Do Gun Shops Qualify as "Essential Businesses" During the Coronavirus Crisis?

Seven states have ordered gun shops to close during the coronavirus crisis, arguing that firearms do not constitute essential goods. On the contrary, seventeen other states have allowed gun shops to continue operating on the premise that they are part of the life-sustaining commodities. Even Democratic governors such as Virginia Gov. Ralph Northam and Illinois J.B Pritzker have allowed the sale of firearms during the crisis. Other states, such as California, have left the decision to the localities and the law enforcement to decide.

Counties in Northern California, including Alameda, Contra Costa, Santa Clara, San Mateo, San Francisco, and Marin, have banned the sale of firearms. Los Angeles County Sheriff ordered the firearm shops closed but later reversed the decision. He, however, reverted to the ban when governor Newsom allowed sheriffs to make the call. Only the police and security agents can buy firearms and ammunition in the Los Angeles county.

Some states, such as New Jersey, have gone a step further in restricting the sale of firearms by shutting down the background checks systems. Other states, such as Delaware, have bans in place, although firearm sellers continue to conduct business as long as the background checks system is running. According to The Trace, "In states that have ordered gun stores to close, enforcement of the orders is already proving messy and litigious."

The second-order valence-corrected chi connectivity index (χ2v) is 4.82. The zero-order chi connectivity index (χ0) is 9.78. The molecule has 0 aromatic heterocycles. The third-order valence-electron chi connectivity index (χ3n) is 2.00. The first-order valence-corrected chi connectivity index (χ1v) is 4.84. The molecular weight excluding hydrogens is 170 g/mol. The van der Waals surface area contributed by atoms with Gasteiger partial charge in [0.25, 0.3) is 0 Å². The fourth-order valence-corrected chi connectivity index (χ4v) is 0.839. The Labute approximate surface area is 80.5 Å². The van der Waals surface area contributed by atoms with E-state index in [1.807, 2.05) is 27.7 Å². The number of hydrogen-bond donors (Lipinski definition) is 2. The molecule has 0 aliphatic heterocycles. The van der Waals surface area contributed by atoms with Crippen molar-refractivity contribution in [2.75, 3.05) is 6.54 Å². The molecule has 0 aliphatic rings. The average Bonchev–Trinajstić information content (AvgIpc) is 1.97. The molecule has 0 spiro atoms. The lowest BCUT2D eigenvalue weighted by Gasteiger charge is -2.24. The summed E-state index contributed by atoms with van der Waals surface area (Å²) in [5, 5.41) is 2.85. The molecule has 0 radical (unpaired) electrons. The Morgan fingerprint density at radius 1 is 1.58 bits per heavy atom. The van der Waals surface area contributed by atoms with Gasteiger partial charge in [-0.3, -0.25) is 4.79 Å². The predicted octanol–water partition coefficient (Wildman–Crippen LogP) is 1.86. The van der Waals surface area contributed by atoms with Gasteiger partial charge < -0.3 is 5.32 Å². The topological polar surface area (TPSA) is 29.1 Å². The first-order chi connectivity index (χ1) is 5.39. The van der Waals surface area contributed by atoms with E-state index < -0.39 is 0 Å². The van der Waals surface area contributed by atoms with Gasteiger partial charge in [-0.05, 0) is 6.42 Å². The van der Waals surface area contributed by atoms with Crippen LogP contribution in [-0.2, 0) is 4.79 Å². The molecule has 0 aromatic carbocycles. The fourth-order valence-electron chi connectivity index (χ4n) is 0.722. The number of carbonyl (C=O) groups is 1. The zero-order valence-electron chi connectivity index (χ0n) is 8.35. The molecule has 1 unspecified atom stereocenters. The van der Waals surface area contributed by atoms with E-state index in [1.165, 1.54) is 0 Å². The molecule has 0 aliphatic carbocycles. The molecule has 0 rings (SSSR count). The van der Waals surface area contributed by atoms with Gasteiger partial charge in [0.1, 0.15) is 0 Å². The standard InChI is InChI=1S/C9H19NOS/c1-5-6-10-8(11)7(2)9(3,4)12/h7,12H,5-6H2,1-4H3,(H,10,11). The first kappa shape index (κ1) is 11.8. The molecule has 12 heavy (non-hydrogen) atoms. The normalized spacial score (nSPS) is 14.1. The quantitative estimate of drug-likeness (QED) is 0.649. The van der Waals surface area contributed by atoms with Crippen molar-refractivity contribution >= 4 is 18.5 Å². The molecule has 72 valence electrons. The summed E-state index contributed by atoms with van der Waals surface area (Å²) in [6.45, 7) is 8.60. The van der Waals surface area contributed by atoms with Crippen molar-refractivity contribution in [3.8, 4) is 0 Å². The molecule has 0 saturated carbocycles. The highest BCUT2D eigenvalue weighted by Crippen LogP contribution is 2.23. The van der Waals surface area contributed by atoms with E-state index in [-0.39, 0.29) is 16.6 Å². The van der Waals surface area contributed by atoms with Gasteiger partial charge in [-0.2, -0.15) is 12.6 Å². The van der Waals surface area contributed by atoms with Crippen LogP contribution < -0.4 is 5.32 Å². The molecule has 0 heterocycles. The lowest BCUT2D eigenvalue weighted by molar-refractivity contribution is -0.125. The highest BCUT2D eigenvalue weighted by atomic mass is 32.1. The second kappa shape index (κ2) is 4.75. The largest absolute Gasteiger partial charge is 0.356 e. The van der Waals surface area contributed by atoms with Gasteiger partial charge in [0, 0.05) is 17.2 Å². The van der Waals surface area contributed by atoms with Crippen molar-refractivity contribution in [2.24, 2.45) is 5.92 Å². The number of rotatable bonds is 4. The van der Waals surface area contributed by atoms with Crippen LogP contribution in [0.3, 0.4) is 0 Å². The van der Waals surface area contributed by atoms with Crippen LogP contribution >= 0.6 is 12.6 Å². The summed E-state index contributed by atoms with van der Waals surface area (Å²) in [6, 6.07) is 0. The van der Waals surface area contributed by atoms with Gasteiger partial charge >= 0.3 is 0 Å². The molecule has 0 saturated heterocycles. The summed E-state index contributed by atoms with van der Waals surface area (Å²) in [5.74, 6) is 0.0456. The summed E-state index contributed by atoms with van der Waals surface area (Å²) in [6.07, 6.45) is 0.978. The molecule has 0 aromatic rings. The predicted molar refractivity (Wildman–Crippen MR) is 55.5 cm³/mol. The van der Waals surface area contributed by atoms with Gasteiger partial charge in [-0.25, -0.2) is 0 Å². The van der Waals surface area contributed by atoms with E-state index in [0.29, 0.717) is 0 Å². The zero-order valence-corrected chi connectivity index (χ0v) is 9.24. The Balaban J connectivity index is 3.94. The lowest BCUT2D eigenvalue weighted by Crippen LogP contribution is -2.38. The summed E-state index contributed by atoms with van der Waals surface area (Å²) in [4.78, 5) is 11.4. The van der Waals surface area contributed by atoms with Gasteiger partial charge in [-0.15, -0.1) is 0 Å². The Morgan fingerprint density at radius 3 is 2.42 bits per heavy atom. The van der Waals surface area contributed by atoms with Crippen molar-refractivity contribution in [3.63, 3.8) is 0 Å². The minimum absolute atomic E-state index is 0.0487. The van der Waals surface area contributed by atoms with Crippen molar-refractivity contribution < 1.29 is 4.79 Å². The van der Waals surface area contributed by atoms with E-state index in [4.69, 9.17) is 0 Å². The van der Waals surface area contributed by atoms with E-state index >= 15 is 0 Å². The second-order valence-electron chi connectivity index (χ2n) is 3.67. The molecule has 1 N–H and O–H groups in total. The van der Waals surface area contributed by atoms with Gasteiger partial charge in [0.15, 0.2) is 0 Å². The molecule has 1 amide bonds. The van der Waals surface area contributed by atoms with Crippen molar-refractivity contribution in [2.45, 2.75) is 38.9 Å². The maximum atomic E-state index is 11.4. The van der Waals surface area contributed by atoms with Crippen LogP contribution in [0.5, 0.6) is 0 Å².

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Pennsylvania initially banned gun shops from operating but changed the decision after justices advised Gov. Wolf to reopen the shops despite upholding the ban. Gun rights groups insist that firearms are essential goods during the crisis.

Mark Oliva of the National Shooting Sports Foundation said that "People want to exercise their God-given right to bear arms and protect their families."

There has also been a sharp rise in the demand for firearms, currently standing at 300% across the country, from NSSF data collected from background checks. According to Oliva, people want to guarantee the safety of their families.

"When people aren't able to provide for their own security or their own safety, they're going to take measures to make sure that they can. That's why we have that Second Amendment," Oliva said. "This is a public safety issue."

Meanwhile, Lt. Gov. Dan Patrick is pushing universal background checks in our state, and if left unchecked, it will not be long until we see bills like this getting traction in Austin. Texas is embarrassingly ranked 29th for gun rights, and with the help of the political elites in Austin, we will surely rank among New York, California, and Illinois if left to their own devices. Please join our fight today, and help us restore Texas' place as the standard for the U.S.

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